Someone called the WRL office in mid-April about an upcoming demonstration and asked, "Are we protesting the war or the occupation?"
At that moment, it was a hard question to answer. It wasn't clear whether the war was over. The United States seems to have entered into a permanent war mode, rather like that described in Orwell's 1984 - or perhaps we should say, permanent attack mode: Even as Bush & Co. mopped up in Iraq (that's "established the occupation," in Oldspeak), they appeared to be conducting a ghoulish casting call for the next war's enemy, with Syria and North Korea as the front-runners and Cuba as a sleeper candidate. Three issues ago, looking ahead to the war against Iraq and noting the unprecedented opposition to it, this magazine editorialized, "[The antiwar movement's] task now is not so much to change hearts and minds, but to build a diverse and credible movement that can mobilize voices and bodies. If we do that effectively, we can stop this invasion before it starts."
In retrospect, we have to give that prognostication a mixed review. The worldwide peace movement did succeed in mobilizing bodies beyond our wildest dreams: More than once, before the Iraq war had even started, millions of people across the globe spoke out simultaneously against it in the largest protests in history. Yet alas, we not only failed to stop it before it started, we failed to stop it before Bush and his craven coalition had finished devastating an already devastated country. Now, predictably, the numbers at the protests are dropping, although they'll probably rise again when the administration announces the winner of the next-foe audition.
But permanent war is more than just country-hopping. We have to respond, not only to where the next invasion is, but to what the U.S. forces do when they're there. Opposing war is no longer enough; we need to oppose the misplaced priorities of occupation as well: the garrison building, the resource exploiting, the political manipulation. For all the administration's talk about protecting the people of Iraq, once there, all they protected was the oil. And the media, which were giving the opposition unprecedented visibility before the war began, in large measure relapsed into get-behind-the-President business as usual, leaving the cynicism and brutality of the occupation unchallenged. Thus, it falls to the peace movement to issue that challenge, audibly and visibly.
A word here about which movement we're talking about: Historically, "antiwar movement" and "peace movement" have been used interchangeably. Strictly speaking, however, the peace movement - those groups that, like the War Resisters League, work before, during, after and between wars to promote the cause of peace in the world - has always made up but a fraction of the opposition to any given war. Sometimes the fraction has been a large one, sometimes a minuscule one; few other than pacifists opposed World War II, for instance, while virtually all the United States left of dead center opposed the Vietnam War. But if there was ever a time when the cause of peace required that that fraction grow into a more substantial part of the whole, it's now. A mere antiwar movement will not be able to generate enough momentum to disrupt the stop-and-go rhythms of the permanent war; a permanent war requires a permanent peace movement.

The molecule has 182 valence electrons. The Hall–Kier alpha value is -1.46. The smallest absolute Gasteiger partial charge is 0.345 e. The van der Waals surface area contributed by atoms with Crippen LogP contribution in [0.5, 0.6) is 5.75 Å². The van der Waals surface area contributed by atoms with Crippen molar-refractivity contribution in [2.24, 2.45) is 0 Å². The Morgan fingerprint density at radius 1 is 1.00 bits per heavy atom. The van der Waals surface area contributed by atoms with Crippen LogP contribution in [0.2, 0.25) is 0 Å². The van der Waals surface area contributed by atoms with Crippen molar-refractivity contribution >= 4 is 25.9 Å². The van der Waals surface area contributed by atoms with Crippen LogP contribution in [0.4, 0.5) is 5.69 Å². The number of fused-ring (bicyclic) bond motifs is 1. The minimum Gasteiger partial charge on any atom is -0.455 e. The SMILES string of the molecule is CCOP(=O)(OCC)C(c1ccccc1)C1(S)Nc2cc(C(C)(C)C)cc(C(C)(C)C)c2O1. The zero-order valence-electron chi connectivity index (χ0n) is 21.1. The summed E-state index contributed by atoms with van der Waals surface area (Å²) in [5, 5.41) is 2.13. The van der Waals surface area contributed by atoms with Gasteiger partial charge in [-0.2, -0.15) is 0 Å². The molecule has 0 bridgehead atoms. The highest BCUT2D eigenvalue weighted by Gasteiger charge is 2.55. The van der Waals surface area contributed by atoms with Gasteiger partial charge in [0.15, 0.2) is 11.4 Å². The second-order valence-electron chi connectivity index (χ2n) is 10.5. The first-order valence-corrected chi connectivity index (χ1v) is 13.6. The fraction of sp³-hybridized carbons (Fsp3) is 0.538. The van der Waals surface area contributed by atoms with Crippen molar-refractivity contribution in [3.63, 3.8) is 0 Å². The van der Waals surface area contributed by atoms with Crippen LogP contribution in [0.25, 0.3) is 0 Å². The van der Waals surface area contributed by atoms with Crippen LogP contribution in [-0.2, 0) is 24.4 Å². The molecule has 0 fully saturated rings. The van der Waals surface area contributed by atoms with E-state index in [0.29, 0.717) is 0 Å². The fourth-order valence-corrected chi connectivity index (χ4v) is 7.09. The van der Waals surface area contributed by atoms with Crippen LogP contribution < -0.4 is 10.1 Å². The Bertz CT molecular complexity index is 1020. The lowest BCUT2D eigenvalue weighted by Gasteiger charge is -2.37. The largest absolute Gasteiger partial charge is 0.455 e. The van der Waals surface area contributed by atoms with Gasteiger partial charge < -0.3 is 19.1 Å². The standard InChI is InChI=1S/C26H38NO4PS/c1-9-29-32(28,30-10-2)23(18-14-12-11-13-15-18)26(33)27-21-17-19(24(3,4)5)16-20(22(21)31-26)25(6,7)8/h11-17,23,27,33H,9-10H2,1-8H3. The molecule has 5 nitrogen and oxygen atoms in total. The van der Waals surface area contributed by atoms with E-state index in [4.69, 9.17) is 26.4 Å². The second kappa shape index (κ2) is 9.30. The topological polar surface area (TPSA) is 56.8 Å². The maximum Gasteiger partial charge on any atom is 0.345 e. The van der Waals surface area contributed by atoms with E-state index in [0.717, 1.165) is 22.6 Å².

We also need to infuse our opposition with yet more actual resistance. Mass demonstrations against the next U.S. invasion are necessary, but won't be sufficient to stop it. Bush and his friends have made it eminently clear that they're not listening. They would have to listen, however, if enough people crowded the jails with civil disobedience, if not enough people paid war taxes to finance a war, if counter-recruiters brought the number of armed forces recruits to below armed forces sufficiency.
The last sentence, although clearly true on its face, begs the question, how much is "enough" to make them listen? That's easy: Enough is the number - unknown and unknowable in advance - that gets the job done. We don't know, for instance, how many war tax resisters it takes to stop war; but we'll know we've done the job when, in the words of the old poster, the Pentagon has to hold a bake sale to go to war. We don't know how many counter-recruiters it would take to whittle the armed forces down to numbers too low to accomplish the endless war's aims, but we'll know it when there aren't enough troops to mount an invasion.
But if that's going to happen, if the peace movement is going to be effective, it will have to be more broadly based than it has been in the past. No unarmed movement has ever succeeded without gaining the allegiance of a broad segment of the society it was trying to change - nor would we want ours to. As much as we want to end war, most of us also want to end it democratically, not by the fiat of a vanguard.
In the end, that's the burden and the joy of pacifism - that what feminist pacifist Barbara Deming called the "exploration" that is nonviolence must be done in the company of the like-minded and the not-yet-quite like-minded. To face off against the largest war machine ever assembled on the face of the earth will require a large and motley crew bringing a range of gifts and perspectives to the effort.
We are calling, in other words, for both an escalation and a broadening of radical nonviolent resistance, which the War Resisters League has stood for for many years but which has never been more necessary than it is now. In the long-ago words of the great peace agitator A.J. Muste, "There is no way to peace. Peace is the way." Now it is the only way to stop the Bush permanent war.
The NonViolent Activist is published 6 times a year by the War Resisters League, which advocates Gandhian nonviolence as the method for creating a democratic society free of war, racism, sexism, and human exploitation.